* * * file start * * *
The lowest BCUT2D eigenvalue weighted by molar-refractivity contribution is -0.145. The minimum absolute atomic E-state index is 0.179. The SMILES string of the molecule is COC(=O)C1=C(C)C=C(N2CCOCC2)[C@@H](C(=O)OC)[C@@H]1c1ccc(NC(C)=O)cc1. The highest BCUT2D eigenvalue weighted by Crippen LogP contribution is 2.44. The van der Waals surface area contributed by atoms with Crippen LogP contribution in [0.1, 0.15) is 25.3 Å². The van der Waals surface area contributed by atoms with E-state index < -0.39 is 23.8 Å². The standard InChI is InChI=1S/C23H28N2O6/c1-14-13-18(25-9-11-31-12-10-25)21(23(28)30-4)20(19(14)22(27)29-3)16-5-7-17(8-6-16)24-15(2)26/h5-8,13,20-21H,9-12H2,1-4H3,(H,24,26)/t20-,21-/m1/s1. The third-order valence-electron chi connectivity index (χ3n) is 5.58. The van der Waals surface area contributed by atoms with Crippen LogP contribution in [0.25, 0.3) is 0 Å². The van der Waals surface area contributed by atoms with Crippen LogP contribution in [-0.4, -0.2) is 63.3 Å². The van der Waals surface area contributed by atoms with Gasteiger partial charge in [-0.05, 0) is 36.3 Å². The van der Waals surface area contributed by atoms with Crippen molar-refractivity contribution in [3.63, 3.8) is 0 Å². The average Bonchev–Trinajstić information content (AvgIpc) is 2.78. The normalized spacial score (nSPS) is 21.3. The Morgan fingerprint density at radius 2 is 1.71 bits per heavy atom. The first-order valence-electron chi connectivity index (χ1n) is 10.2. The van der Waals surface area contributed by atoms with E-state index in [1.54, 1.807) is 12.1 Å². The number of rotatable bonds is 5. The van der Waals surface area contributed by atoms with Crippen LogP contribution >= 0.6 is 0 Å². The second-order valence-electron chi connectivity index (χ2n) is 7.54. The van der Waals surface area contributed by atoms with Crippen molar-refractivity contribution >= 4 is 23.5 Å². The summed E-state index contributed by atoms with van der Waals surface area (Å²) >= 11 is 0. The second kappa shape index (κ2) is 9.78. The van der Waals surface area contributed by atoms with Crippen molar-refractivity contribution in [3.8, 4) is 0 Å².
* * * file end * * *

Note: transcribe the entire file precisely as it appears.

The lowest BCUT2D eigenvalue weighted by molar-refractivity contribution is -0.145. The minimum absolute atomic E-state index is 0.179. The SMILES string of the molecule is COC(=O)C1=C(C)C=C(N2CCOCC2)[C@@H](C(=O)OC)[C@@H]1c1ccc(NC(C)=O)cc1. The highest BCUT2D eigenvalue weighted by Crippen LogP contribution is 2.44. The van der Waals surface area contributed by atoms with Crippen LogP contribution in [0.1, 0.15) is 25.3 Å². The van der Waals surface area contributed by atoms with E-state index < -0.39 is 23.8 Å². The standard InChI is InChI=1S/C23H28N2O6/c1-14-13-18(25-9-11-31-12-10-25)21(23(28)30-4)20(19(14)22(27)29-3)16-5-7-17(8-6-16)24-15(2)26/h5-8,13,20-21H,9-12H2,1-4H3,(H,24,26)/t20-,21-/m1/s1. The third-order valence-electron chi connectivity index (χ3n) is 5.58. The van der Waals surface area contributed by atoms with Crippen LogP contribution in [0.25, 0.3) is 0 Å². The van der Waals surface area contributed by atoms with Crippen LogP contribution in [-0.4, -0.2) is 63.3 Å². The van der Waals surface area contributed by atoms with Gasteiger partial charge in [-0.05, 0) is 36.3 Å². The van der Waals surface area contributed by atoms with Crippen molar-refractivity contribution in [3.63, 3.8) is 0 Å². The average Bonchev–Trinajstić information content (AvgIpc) is 2.78. The normalized spacial score (nSPS) is 21.3. The Morgan fingerprint density at radius 2 is 1.71 bits per heavy atom. The first-order valence-electron chi connectivity index (χ1n) is 10.2. The van der Waals surface area contributed by atoms with E-state index in [1.54, 1.807) is 12.1 Å². The number of rotatable bonds is 5. The van der Waals surface area contributed by atoms with Crippen LogP contribution >= 0.6 is 0 Å². The second-order valence-electron chi connectivity index (χ2n) is 7.54. The van der Waals surface area contributed by atoms with Crippen molar-refractivity contribution >= 4 is 23.5 Å². The summed E-state index contributed by atoms with van der Waals surface area (Å²) >= 11 is 0. The second kappa shape index (κ2) is 9.78. The van der Waals surface area contributed by atoms with Crippen molar-refractivity contribution in [3.8, 4) is 0 Å².